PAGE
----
The Lonesome Heart Is Angry
PublisherNew Island Books
Date Published30 April 2014
 
 
ISBN-101848403399
ISBN-13978-1848403390
Formatpaperback
Pages388
Price£ 11.99

The Lonesome Heart Is Angry

by Paul Charles

The Kane twins Pat and Joe need female help to run their farm, but the place is too small to afford two wives, so they approach the local matchmaker with a novel proposal.


Review

The Kane twins Pat and Joe need female help to run their farm, but the place is too small to afford two wives, so they approach the local matchmaker with a novel proposal.

The matchmaker, Gilmour, is shocked by the suggestion that they share a wife between them; if nothing else, if the word got out the scandal would finish his business. He talks it over with his sister-in-law Maggie, however, who takes a fancy to Pat and agrees to Joe having extra-conjugal rights once a fortnight as the price for marriage to her preferred twin.

The newly-weds soon find the situation intolerable. Joe is introduced to possible partners and for a time finds release elsewhere, but when this falters he presses for a return to the initial arrangement. Pat and Joe have a very public fight, soon after which Joe disappears. After a couple of weeks, the attention of ‘Wee Doyle’, the District Detective, is drawn to the fact, and he begins investigating what he suspects may be a case of murder.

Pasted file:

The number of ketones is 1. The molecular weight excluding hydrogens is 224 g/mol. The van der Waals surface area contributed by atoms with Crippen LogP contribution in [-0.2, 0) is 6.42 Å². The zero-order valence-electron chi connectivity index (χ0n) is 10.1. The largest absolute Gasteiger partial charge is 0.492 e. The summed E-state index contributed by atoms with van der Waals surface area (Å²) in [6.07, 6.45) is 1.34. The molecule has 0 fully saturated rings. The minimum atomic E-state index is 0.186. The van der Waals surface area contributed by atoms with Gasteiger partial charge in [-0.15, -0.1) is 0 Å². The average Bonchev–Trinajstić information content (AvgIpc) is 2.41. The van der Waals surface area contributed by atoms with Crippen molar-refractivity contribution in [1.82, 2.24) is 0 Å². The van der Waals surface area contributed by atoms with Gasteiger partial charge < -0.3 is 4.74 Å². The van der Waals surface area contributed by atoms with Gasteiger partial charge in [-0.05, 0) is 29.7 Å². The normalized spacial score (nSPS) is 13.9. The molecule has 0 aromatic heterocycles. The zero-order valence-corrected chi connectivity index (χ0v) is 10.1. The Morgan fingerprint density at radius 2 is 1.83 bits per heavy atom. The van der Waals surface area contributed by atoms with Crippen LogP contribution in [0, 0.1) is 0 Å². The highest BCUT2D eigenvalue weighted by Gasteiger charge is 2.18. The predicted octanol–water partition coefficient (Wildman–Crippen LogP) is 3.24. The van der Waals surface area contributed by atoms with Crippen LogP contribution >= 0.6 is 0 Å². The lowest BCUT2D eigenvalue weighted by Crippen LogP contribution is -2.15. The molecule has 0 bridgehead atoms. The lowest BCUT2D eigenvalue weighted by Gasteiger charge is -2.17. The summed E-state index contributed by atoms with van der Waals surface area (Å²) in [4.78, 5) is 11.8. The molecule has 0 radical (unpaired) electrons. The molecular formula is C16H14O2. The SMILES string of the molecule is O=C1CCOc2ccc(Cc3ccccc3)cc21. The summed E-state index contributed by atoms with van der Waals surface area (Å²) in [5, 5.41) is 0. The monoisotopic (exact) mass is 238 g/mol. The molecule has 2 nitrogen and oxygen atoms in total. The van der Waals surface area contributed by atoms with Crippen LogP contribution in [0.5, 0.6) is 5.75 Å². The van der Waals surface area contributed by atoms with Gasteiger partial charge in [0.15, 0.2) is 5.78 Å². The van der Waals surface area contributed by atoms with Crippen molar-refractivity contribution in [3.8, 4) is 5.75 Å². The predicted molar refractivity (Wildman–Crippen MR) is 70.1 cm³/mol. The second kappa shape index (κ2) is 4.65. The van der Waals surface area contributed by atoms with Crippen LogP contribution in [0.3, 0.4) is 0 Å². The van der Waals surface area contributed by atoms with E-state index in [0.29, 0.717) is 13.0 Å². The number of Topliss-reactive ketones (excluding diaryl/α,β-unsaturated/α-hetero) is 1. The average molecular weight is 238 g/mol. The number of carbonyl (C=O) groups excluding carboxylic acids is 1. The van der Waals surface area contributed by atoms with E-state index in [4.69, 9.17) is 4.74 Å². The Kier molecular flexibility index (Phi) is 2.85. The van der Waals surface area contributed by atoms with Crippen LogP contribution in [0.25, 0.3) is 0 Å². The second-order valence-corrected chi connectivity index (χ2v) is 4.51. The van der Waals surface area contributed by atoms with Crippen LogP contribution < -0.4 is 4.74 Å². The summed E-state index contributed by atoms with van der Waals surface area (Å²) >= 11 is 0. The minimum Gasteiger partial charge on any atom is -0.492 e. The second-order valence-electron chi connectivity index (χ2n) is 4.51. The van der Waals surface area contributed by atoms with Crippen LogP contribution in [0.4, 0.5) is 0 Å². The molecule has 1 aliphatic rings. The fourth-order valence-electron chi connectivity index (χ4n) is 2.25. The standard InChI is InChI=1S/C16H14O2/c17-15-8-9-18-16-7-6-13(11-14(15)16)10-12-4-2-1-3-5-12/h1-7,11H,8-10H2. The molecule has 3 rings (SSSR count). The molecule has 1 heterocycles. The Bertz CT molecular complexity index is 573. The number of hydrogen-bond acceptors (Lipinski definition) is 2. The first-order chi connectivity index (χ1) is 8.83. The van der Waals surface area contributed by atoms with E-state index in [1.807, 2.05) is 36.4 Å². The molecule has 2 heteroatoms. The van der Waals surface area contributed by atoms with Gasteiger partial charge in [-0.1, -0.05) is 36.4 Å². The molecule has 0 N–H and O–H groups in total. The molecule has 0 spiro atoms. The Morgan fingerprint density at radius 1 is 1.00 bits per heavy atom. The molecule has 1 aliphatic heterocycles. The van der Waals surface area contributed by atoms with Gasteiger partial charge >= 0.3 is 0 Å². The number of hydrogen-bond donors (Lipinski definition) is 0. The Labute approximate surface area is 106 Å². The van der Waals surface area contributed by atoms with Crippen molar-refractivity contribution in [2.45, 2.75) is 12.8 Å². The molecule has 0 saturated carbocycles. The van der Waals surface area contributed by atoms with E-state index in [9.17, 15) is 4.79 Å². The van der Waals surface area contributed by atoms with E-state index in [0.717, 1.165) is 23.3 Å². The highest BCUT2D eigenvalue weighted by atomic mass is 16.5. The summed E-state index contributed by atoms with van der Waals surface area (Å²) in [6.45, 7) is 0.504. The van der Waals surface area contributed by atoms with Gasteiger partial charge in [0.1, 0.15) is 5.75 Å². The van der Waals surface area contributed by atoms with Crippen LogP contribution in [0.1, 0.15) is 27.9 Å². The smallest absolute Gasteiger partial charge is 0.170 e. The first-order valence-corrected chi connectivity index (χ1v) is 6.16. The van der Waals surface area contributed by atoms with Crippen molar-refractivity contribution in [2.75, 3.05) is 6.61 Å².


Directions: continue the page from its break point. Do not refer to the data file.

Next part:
All this is set in the small provincial town of Castlemartin, not far from Loch Neagh in Northern Ireland in 1964. There is not a mention of ‘the troubles’ and we are introduced to a small cast of characters with entirely local concerns. Anything new or odd is enough to set local tongues wagging, and although a few instances of mutual assistance are mentioned, the intrusive interest in one’s neighbour’s doings, so much a downside of rural life, is the dominant feature.

The slow and rural pace of life is given additional emphasis by the style of writing, and the progression of the plot, which is plodding throughout. Developments are signalled well ahead, and there is nothing to upset or alarm the reader until the finale. At this point we find that despite exorbitant detail with which the relevant events are described throughout the book, substantial action by certain characters has been omitted. The perpetrator could be substituted by a rewriting of the last 15 pages and the book would be no less convincing.

This book may appeal to those who enjoy the depiction of life in a rural community, who are prepared to engage with a list of fairly unexceptional characters, and especially those who share the enthusiasm of the author for the hits of the early 1960s. Those who hate The Archers, however, are unlikely to find this book of interest.

Reviewed 10 January 2015 by Chris Roberts